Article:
Former head of the International Atomic Energy Agency Hans Blix in a phone call interview with Neday Enghelab discussed his views on the current Syrian situations and the odds that the US might launch a military attack on the country.
Neday Enghelab: What is the use of the inspection teams if they [the US] do not have enough time to listen to the reports?
Blix: Yes. I think there’s a certain amount of disrespect for the United Nations and for mechanisms that are set up by consensus in the Security Council. That is to regret. Though, I think that the whole world will be interested in hearing all the inspectors in Syria have found out. I think it will also be interesting for the world to hear the evidence of the United States. It may be quite interesting, but of course it is one of the factors and we have more confidence in impartial international evidence. Nevertheless, US evidence is also of value and of course they will look also into the question who has in fact used chemical weapons. The inspectors do not have a mandate looking at who has used the weapons. So, both should be on the table of the Security Council.
Nedaye Enghelab: Do you think the experts’ report can be relied on or is it going to be influenced by the US?
Blix: No, I don’t think it’s going to be influenced by the Americans. I think that the group that is being appointed by the Secretary General and assistants of the Chemical Weapons Organization, this is a group of impartial inspectors. Actually the inspectors I had in UNMOVIC the only leaning stone is to be absolutely professional and impartial.
Nedaye Enghelab: Do you think if they say the report is against the will of the United States and allies, the United States will respect the report?
Blix: I hope so. I mean I think they very well ought to do so. And I think the world will have a great deal of confidence in the report that comes from the UN. And after the case of Iraq I think there is a certain suspicion against intelligence that comes from member states. I heard that among the evidence are interceptive telephone calls. Well, in the case of Iraq Mr. Colin Powell also recited interceptive telephone calls and they were evidence but not reliable to see they were. So I think there are good reasons to wait for the report of the UN inspectors.
Nedaye Enghelab: Mr. Panetta, the former Secretary of Defense of the US has said in an interview with NBC that the US had been ready to attack Syria one month earlier, while the chemical attack had happened two weeks earlier. So it means that they were prepared to attack Syria before the chemical attack and they needed an excuse. Do you think the same?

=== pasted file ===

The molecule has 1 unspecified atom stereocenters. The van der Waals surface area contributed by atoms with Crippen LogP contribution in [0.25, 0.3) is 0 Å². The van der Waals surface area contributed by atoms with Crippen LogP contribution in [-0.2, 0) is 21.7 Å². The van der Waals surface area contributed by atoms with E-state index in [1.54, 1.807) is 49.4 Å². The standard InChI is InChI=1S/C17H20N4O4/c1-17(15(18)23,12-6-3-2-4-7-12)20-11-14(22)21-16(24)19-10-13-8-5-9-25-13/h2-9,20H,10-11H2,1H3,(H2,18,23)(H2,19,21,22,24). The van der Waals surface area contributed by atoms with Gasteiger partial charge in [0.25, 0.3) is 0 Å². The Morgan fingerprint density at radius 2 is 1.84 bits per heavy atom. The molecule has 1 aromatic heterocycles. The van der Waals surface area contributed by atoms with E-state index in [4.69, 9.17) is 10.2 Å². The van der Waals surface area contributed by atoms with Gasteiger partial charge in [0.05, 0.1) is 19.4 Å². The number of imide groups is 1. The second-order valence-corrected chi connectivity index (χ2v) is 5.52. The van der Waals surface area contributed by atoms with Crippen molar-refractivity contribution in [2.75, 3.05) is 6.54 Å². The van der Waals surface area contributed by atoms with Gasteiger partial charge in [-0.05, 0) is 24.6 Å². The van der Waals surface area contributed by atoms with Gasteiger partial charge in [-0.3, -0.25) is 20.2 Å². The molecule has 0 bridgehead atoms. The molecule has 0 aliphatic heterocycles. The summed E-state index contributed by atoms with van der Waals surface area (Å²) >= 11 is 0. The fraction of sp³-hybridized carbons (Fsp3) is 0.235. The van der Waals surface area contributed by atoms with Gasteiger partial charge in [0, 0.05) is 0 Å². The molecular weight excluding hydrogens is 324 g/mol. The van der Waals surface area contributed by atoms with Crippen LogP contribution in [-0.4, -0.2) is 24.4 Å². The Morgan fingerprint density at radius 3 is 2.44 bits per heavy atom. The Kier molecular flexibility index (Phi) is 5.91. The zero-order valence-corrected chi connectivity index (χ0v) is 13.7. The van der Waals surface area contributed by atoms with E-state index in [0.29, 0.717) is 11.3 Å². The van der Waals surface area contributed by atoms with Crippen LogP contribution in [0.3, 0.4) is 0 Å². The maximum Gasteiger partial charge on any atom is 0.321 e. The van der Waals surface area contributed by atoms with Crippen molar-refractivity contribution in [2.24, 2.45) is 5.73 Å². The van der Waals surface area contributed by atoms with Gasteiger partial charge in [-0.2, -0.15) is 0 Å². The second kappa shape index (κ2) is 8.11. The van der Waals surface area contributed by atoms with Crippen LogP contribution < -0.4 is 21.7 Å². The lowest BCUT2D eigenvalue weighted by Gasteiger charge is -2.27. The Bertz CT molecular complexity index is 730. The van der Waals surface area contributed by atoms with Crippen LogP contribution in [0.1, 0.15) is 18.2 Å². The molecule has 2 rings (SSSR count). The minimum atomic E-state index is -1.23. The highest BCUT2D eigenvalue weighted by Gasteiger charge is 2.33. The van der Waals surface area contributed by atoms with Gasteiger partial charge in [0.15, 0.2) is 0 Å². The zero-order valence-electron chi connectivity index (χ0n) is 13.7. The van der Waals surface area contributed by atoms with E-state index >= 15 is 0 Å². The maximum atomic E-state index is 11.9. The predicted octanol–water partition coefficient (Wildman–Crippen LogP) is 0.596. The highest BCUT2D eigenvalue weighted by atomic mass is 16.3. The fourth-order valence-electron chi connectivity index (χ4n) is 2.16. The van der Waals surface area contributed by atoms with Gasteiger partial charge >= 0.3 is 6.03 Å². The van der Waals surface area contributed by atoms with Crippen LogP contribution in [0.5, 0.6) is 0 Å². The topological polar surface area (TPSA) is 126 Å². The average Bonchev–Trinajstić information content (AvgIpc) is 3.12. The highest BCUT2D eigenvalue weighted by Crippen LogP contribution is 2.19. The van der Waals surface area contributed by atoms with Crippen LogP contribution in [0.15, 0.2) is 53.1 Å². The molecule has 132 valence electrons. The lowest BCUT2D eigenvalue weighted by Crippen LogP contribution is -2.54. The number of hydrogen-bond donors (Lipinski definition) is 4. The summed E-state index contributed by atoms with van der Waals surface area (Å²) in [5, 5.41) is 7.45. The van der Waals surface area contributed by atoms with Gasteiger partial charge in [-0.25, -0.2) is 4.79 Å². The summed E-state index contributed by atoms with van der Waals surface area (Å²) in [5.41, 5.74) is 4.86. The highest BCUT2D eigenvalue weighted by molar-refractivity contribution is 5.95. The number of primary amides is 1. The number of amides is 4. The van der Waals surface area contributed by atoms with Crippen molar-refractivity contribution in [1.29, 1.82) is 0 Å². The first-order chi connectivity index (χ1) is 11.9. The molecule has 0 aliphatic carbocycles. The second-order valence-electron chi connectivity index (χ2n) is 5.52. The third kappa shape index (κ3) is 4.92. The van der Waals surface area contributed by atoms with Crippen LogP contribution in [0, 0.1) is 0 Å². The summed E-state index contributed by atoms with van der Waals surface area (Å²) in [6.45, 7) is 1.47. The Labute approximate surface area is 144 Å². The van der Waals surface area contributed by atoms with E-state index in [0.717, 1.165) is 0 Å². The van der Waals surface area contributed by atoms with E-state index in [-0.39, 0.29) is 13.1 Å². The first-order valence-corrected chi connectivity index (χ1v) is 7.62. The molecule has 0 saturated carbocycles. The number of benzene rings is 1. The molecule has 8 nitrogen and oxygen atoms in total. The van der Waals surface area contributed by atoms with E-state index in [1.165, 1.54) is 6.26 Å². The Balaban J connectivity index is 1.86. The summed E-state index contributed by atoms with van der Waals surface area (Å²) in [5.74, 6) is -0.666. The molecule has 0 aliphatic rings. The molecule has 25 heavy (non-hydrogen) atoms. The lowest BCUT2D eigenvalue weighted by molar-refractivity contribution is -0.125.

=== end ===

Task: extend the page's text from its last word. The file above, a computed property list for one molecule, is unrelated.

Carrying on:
Blix: No, I don’t think that they were looking for an excuse. I think they feel rather uncomfortable in seeing a political need to threaten an attack, because they do not really want to intervene substantially in the civil war. They do not like the establishing, to be sure, that they and many others in the West are regarded as oppressive, but at the same time they are worried that Assad could be replaced by a more fundamentalist regime which perhaps would be even less conciliable vis-à-vis Israel than the Assad regime. I don’t think they were looking for an excuse to attack Syria at all. The inspectors who were sent to Damascus to investigate earlier allegations or accusations of the use of chemical weapons even as far back as the attacks in March, I think. So that was the original part of the mission which the Assad regime had accepted; and then came this attack in Damascus which now is being investigated.
Nedaye Enghelab: Do you think that the United States will attack Syria, even a short attack, in the near future or not?
Blix: Well, through the action by Obama to go to Congress there is established a time […] and I think that time should be used for contemplations and discussions under the security councils, and with Russia in particular; but also with Iran and other countries in the region. I think that in the US certainly the indignation of the use of chemical weapons is one reason for their wish to threaten the Assad regime. But I think it’s also much about the credibility of the president. He said that if Assad would use chemical weapons that would be a red line; and I think many on the opposition side think to themselves "well, that’s good. If chemical weapons are used then the US will intervene on our side.” Well we don’t know to what extent did it happen. But I think the other credibility question is perhaps even more important. I think that they may feel that if they don’t shoot at Syria then it will be also to lose the credibility of the threats that they make vis-à-vis Iran.